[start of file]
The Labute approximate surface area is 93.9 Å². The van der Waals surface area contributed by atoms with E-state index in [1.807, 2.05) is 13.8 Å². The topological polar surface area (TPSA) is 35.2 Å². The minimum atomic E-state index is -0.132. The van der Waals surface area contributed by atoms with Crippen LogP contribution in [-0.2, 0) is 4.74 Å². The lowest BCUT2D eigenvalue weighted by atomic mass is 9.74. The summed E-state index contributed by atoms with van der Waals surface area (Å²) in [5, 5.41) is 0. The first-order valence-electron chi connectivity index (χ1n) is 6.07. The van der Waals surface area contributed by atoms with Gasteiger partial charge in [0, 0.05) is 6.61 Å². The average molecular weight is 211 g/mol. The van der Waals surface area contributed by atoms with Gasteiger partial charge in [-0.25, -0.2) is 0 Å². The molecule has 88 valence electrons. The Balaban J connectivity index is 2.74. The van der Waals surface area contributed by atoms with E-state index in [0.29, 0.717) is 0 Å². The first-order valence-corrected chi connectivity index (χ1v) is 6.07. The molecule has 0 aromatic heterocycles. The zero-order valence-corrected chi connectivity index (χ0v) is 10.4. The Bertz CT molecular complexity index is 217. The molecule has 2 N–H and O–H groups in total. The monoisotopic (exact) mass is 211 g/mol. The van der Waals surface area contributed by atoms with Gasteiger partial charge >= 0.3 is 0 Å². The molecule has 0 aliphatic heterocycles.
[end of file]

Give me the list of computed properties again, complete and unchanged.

The Labute approximate surface area is 93.9 Å². The van der Waals surface area contributed by atoms with E-state index in [1.807, 2.05) is 13.8 Å². The topological polar surface area (TPSA) is 35.2 Å². The minimum atomic E-state index is -0.132. The van der Waals surface area contributed by atoms with Crippen LogP contribution in [-0.2, 0) is 4.74 Å². The lowest BCUT2D eigenvalue weighted by atomic mass is 9.74. The summed E-state index contributed by atoms with van der Waals surface area (Å²) in [5, 5.41) is 0. The first-order valence-electron chi connectivity index (χ1n) is 6.07. The van der Waals surface area contributed by atoms with Gasteiger partial charge in [0, 0.05) is 6.61 Å². The average molecular weight is 211 g/mol. The van der Waals surface area contributed by atoms with Gasteiger partial charge in [-0.25, -0.2) is 0 Å². The molecule has 88 valence electrons. The Balaban J connectivity index is 2.74. The van der Waals surface area contributed by atoms with E-state index in [0.29, 0.717) is 0 Å². The first-order valence-corrected chi connectivity index (χ1v) is 6.07. The molecule has 0 aromatic heterocycles. The zero-order valence-corrected chi connectivity index (χ0v) is 10.4. The Bertz CT molecular complexity index is 217. The molecule has 2 N–H and O–H groups in total. The monoisotopic (exact) mass is 211 g/mol. The van der Waals surface area contributed by atoms with Gasteiger partial charge >= 0.3 is 0 Å². The molecule has 0 aliphatic heterocycles.